The Open Method of Coordination for social protection and social inclusion (Social OMC) was launched at the Lisbon summit in March 2000. It supplements the instruments for coordinating economic policy and the European Employment Strategy for the area of joint orientation in social policy where the EU otherwise has only limited or no competence at all. The OMC offers a foundation for a voluntary policy coordination process for the three strands 'social protection and social inclusion', 'pensions' and 'healthcare and long-term care' and for greater cooperation between Member States on the basis of common decisions at EU level. Within the OMC framework, Member States agree on a voluntary basis on common social objectives in the above-mentioned areas, measure on the basis of indicators whether and how the targets were reached and take on corresponding reporting obligations. The reports are evaluated in Commission working papers that are coordinated with the Member States in the Social Protection Comittee. In addition, information about past experience and 'best practices' in the social protection field is shared with a view to learning from one another in this way.
All in all, the OMC is to monitor progress made in the social field and assess the respective strategies. Consequently, as a result of the Social OMC, social protection policy has become an important element of the European agenda.
Due to the re-alignment of the Lisbon Strategy through the EU 2020 strategy, the OMC was able to align itself even more to the social dimension in Europe and establish greater balance between the economic, employment and social policy aspects. In addition, the Social OMC's visibility and specificity were boosted in its three strands so that the OMC can be a driving force for effective policy coordination and social policy initiatives at European level (in keeping with the Opinion of the Social Protection Committee following its endorsement by the Employment, Social Policy, Health and Consumer Affairs Council in June 2011). In addition, cooperation between other committees and bodies was improved and stakeholders' involvement enhanced. The reporting system was streamlined and its strategy focus strengthened. The National Social Report (NSR) that each Member State is required to submit is an example for this. The NSR outlines the individual Member State's strategies and progress made with regard to the OMC's common objectives, the reform priorities it has formulated in connection with the Europe 2020 strategy and the efforts it has undertaken to mitigate the social consequences of the economic crisis.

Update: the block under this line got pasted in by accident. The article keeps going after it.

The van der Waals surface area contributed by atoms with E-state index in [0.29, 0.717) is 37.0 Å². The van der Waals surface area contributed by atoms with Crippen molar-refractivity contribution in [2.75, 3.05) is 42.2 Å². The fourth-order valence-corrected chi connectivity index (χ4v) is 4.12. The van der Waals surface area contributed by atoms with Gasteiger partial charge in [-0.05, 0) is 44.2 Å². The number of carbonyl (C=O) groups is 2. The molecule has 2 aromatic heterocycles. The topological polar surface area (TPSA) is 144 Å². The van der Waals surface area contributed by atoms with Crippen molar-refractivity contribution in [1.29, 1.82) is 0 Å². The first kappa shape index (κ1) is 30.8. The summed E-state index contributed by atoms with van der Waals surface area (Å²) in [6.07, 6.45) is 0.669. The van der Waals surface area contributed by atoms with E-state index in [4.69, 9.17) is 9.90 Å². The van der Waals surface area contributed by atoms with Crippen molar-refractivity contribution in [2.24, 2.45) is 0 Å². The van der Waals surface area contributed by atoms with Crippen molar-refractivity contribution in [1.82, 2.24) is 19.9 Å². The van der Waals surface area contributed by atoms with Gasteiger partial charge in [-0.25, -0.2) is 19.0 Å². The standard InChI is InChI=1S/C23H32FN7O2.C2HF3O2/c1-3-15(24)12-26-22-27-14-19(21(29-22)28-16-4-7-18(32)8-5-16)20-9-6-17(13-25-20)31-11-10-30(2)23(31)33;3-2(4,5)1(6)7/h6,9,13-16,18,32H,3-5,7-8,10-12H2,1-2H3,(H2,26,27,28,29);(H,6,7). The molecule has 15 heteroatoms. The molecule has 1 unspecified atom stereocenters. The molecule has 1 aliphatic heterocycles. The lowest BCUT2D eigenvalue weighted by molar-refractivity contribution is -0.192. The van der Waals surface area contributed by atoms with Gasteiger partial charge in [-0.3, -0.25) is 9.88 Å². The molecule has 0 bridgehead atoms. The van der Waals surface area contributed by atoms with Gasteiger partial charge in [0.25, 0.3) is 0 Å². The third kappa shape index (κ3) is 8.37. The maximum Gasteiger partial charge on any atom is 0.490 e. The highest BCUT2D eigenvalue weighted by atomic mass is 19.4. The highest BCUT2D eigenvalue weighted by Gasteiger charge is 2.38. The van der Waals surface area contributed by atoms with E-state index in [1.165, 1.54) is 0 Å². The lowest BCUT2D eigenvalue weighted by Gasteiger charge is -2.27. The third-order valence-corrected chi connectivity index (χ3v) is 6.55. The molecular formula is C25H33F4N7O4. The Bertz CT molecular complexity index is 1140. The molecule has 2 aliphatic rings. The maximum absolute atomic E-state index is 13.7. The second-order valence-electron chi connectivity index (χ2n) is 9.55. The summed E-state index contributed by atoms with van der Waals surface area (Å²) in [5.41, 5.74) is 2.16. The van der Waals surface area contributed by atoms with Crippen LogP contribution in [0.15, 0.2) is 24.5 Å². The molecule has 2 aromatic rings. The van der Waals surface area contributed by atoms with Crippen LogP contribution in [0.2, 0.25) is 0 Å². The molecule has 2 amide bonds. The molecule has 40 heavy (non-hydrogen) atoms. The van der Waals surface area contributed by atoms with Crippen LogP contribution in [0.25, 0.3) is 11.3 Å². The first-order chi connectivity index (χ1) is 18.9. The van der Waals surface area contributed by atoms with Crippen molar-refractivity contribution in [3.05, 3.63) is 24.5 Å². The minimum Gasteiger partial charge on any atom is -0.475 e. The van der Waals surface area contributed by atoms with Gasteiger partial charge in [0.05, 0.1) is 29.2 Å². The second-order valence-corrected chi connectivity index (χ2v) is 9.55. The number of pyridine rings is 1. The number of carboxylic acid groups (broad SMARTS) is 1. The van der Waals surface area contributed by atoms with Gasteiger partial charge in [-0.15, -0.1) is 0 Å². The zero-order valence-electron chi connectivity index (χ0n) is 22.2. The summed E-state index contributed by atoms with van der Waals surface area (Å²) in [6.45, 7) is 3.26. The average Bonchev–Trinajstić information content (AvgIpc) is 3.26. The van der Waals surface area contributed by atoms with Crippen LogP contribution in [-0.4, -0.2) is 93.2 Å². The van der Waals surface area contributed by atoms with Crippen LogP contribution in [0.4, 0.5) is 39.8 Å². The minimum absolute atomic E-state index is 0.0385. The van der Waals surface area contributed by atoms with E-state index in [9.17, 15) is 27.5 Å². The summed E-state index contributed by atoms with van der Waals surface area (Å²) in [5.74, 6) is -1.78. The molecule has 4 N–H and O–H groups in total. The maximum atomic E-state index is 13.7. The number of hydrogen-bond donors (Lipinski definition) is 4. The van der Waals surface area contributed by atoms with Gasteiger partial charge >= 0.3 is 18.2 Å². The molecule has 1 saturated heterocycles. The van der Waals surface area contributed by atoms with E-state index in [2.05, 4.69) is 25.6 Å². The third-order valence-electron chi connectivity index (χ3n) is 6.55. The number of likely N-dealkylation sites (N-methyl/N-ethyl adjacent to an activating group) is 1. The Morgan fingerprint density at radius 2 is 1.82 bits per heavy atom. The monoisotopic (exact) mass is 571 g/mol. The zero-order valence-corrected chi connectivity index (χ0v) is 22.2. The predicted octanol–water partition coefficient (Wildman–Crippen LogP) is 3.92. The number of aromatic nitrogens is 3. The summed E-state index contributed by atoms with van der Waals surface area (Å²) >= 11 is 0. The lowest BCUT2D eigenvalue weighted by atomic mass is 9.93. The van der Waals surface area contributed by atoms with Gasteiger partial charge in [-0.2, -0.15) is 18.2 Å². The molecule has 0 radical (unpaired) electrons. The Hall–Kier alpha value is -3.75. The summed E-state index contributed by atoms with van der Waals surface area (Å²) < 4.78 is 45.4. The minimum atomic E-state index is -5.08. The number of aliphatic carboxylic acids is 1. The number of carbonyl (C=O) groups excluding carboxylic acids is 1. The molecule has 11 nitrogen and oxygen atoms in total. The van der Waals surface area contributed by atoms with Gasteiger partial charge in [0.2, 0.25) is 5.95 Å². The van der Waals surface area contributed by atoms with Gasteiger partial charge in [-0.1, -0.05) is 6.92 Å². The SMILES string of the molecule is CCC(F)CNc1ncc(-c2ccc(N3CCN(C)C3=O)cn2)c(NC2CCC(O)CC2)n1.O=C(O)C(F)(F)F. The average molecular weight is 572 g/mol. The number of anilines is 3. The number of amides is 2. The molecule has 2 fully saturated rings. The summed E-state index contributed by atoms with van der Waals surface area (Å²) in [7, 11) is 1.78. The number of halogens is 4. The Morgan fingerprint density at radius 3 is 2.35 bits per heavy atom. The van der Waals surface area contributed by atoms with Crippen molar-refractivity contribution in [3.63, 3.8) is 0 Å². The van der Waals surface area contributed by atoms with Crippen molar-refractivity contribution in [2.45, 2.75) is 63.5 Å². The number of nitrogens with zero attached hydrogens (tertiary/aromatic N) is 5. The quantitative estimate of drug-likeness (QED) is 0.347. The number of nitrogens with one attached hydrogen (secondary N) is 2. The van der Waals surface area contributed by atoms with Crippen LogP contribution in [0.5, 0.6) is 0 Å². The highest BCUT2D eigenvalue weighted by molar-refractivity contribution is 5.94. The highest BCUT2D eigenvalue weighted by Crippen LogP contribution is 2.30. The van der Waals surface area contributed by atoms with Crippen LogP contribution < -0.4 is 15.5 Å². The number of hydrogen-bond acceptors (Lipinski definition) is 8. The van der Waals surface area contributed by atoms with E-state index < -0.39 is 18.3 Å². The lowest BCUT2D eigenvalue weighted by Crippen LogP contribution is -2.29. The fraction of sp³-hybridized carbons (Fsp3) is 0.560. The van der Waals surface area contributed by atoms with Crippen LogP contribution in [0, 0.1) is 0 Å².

As a result, the Social OMC will be able to demonstrate even more clearly that sustainable growth, improved quality of employment and social cohesion go hand in hand: Social protection and social inclusion are thus elements of sustainable growth and employment strategies in a social market economy.
Poverty reduction target: As part of its conclusions regarding the EU 2020 strategy, the European Council (EC) set targets on 17 June 2010 for social inclusion and the fight against poverty: At least 20 million persons are to be lifted out of the risk of poverty and social exclusion by the year 2020. This target is defined in terms of three indicators: (1) the 'at risk of poverty rate', (2) material deprivation and (3) the share of persons living in a jobless household. With the adoption of the conclusions, Member States were called upon to set, in a dialogue with the European Commission, national targets which support the achievement of the overall objectives at EU level. The German government set itself the following national target: It aims to reduce the number of long-term unemployed persons (persons who have been unemployed for more than a year) by 20 per cent by the year 2020 (measured in terms of the year 2008). This target must be seen in relation to Indicator 3 (jobless households).